Sunday, January 30, 2011

Sunday Afternoon Tea

  
"There needs to be a homemaker 
exercising some measure of skill,
imagination, creativity..."
Edith Schaeffer, What is a Family

I love this quote by Edith Schaeffer, all of her books have inspired my creativity but especially reading Hidden Art as a bride (now called The Hidden Art of Homemaking) and What is a Family... over and over in the years decades which have passed since the wedding. 

My own mother was a wonderful woman but the circumstances of her life did not make for creating a beautiful home.  It was through Edith's books that I found not only the permission to create... but the understanding that it was essential to the joy of my family.  Which is why the above quote is so special.  A family needs someone to be the one who creates beauty and makes memories and thinks of ways to bring the joy of the Creator into the home.

As this is my year to Create, I have been praying for and looking to ways I can bring that creative spirit back to my life.  One such road to creativity came about in a rather unusual conversation with my sister, Bonnie.  We were chatting away one day when she suddenly asked me if I realized how much work I had caused her last summer... ummm... no.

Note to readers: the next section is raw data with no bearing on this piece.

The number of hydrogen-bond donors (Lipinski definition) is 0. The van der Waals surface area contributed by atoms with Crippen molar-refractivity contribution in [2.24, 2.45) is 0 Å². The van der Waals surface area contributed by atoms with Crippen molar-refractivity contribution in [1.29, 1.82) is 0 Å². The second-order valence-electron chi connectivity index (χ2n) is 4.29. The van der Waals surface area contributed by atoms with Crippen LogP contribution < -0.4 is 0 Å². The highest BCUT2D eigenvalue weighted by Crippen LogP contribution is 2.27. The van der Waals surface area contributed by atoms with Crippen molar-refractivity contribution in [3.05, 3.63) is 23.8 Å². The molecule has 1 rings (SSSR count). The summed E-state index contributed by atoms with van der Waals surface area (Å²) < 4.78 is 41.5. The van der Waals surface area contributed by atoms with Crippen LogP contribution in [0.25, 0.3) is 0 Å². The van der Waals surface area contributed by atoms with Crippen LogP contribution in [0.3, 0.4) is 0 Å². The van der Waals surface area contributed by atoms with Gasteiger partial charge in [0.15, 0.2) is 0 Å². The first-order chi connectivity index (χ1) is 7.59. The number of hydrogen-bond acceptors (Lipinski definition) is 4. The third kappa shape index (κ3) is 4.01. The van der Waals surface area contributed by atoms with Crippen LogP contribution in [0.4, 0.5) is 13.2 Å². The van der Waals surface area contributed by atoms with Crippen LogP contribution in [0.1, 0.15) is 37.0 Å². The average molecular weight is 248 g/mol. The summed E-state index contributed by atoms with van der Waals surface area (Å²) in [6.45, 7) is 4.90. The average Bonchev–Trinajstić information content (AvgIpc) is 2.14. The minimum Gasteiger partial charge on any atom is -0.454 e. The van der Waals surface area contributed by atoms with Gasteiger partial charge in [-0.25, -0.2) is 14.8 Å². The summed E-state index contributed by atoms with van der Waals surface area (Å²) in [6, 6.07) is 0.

Then it turned out to be a rather If You Give a Mouse a Cookie sort of adventure.  She reminded me of the lavender plant I had dropped off one day, when I realized I didn't have room for it in my own herb garden.  Yes, I remember that... I was there.  She ended up enjoying the lavender so much that she purchased a couple dozen herb plants when they went on clearance (for twenty cents each!), grew them, dried them, and enjoyed it all so much that she asked for a dehydrator for Christmas.  All because there was no room in my garden.

As a further result of that conversation, talk went to growing and harvesting and canning and getting together this spring so her granddaughter (now that is a twist) can help us do some canning.  For you see... umm...I have this problem with learning new things so I have this pressure canner that has never been used.  Over ten years old and it has not seen one glass canning jar... or any other material for that matter. 

It's not that I a perfectionist (family laughing in the background at that one), it is more that I don't like the learning curve involved in something new... especially equipment with all those instructions to keep it from blowing up... and knitting needles.